Keuka Lake is the central lake of the Finger Lakes which are located in Western New York.

Founded in 1956, the Keuka Lake Association, with over 1600 members, provides a unified voice for those who love Keuka Lake.

Our mission is to preserve and protect Keuka Lake and its natural beauty for future generations.

Keuka is a most special Finger Lake because of the unusual 'Y' shape the lake possesses. Keuka Lake's Bluff Point forms the peninsula in the lake giving it this unique shape.

Please join the Keuka Lake Association and help us protect the beauty of Keuka Lake.

read more about Keuka Lake

Lake Protection
Educational Resources
To Preserve and Protect Keuka Lake



2018 KL Water Quality Summit Presentations 8/20

Water Quality Summit held 8/20/18 at Keuka College: 1. 2018 Keuka Lake Water Quality Summit -Agenda,  2. Finger Lakes Institute-Keuka Lake  3. Keuka Lake History, Current Status & What We Don't Know, 4. New Lake Monitoring Programs, 5. NYSDEC Vision and Approach 9E Planning


HAB Info and Reporting

Tim Sellers, PhD
Associate Provost for Academic Innovation
Professor of Biology and Environmental Science
Director, Center for Aquatic Research
KLA Science/ Water Quality Advisor
Keuka College

Dear KLA Members,
The beginning of August coincided with the first reports of possible cyanobacteria (or “blue green algae”) in Keuka Lake. With these outbreaks (or “blooms”), there can be many different types of these algae, and many can be harmful; collectively we refer to these as HABs (or harmful algal blooms).
Testing is currently underway to determine the identification and possible toxicity of samples from the lake. We expect to bring you more information in the future.
There is a great deal of information about HABs, but a common problem in today’s internet-mediated world is not getting enough information (there’s too much!), but sifting through and getting the right information. To this end, the KLA would like to recommend three “starter” websites that you can go to and get clear, relevant, and up-to-date information about HABs. The first 2 sites are from the NY Department of the Environmental Conservation (DEC) and the third is from the NYS Department of Health (DOH).

Please use these sites as your first stop:
1. Good overview and up-to-date info on HABs and actions: 

2. A one-page brochure with quick info and pics:

3. A one-page brochure from DOH with quick info and pics:

Note: The first website listed has a link to report the possible HAB to the DEC under "Report It!”. You can fill out a form and email it and post a picture to the DEC. The DEC then notifies our KLA CSLAP representative, Maria Hudson, to take a sample which provides results in a few days.


Volunteer Lake Protectors Needed

Be a Keuka Lake Super Hero! Volunteer to help protect the Lake!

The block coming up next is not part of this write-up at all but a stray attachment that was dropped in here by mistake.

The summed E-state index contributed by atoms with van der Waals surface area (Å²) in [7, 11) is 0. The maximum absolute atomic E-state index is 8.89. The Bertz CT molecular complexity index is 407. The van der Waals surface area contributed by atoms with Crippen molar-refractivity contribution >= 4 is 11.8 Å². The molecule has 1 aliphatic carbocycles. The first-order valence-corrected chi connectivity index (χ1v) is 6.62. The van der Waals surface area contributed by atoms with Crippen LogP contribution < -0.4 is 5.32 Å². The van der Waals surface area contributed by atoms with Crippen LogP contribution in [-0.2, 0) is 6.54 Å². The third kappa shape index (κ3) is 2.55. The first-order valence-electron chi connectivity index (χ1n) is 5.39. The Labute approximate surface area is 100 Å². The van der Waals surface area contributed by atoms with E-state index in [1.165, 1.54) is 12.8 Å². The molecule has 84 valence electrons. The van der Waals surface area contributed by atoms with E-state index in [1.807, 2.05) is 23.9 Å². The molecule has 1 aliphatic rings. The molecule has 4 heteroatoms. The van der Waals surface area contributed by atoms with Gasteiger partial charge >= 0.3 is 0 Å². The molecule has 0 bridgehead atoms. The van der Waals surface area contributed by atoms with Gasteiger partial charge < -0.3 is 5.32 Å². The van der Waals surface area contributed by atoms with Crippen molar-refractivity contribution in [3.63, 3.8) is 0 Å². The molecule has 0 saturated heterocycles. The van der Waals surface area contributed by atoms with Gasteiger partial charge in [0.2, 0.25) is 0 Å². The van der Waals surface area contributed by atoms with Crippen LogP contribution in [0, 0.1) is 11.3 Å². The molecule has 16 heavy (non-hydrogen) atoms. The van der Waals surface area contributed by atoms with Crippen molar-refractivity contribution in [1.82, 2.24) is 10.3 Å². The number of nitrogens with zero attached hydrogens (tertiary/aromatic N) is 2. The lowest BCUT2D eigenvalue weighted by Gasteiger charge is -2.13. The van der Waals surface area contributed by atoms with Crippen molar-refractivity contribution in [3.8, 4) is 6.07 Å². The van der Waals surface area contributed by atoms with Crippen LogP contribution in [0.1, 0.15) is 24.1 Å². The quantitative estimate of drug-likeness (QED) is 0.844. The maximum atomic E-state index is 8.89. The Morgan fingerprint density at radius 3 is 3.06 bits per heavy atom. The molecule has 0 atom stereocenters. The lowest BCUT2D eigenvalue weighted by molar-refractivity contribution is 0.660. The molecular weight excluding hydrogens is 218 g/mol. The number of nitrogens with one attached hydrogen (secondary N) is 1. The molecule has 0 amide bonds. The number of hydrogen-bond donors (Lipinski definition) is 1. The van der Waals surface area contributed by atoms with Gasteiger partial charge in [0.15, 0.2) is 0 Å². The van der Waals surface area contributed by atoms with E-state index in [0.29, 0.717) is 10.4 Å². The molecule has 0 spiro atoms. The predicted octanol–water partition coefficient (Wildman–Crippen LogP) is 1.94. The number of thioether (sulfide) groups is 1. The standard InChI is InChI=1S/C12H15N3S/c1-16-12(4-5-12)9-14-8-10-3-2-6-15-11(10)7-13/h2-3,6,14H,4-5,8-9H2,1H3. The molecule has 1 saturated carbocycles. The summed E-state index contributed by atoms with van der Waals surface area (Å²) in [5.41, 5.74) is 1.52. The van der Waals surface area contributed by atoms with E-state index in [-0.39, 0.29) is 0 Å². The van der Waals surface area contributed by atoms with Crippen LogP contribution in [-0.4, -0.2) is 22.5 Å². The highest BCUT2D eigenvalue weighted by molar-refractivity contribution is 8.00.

If you would like to volunteer, please contact the KLA Office at 315-694-7324 or email us at

Training will be provided for all programs.

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Invasive Species


Spotted Lanternfly (SLF) has been seen in Yates County. It is an invasive pest from Asia that primarily feeds on the tree of heaven but can also feed on a wide variety of plants such as grapevine, hops, ornamental and hardwood trees, and others.
What can you do to help?
- Learn more about SLF and how to identify it (see included DEC fact sheet)
- SLF spread primarily through human activity by hitching a ride, so inspect outdoor items for egg masses before traveling
- If you visit states with SLF (see factsheet), inspect vehicles & equipment and gear before leaving
If you believe that you have found SLF:
- Take pictures of the insect, egg masses, and/or signs of infestation
- Note the location
- Email information to the DEC (see factsheet)
- Report infestation to iMapInvasives (see factsheet)
- Contact your local Cornell Cooperative Extension office for more information or questions:
Laura Bailey, Natural Resources/Invasive Species/Watershed Educator, (315) 536 â�" 5123
For more information:

Navigation & Recreation

State of the Keuka Lake Fisheries

Brad Hammers from the region 8 DEC office in Avon presented his findings on the state of the Keuka Lake fisheries to a standing room crowd of over 100 members of the general public on June 12, 2017. The presentation available at (presentation available below), contains their findings and recommendations including changes to their stocking plans and efforts to increase monitoring of the lake including a forage study and expanding the Angler's Diary program to include warm water fish. The entire 45 minute presentation and over an hour of Q&A that followed was recorded and will be posted shortly.

read more (PDF; 5670 KB)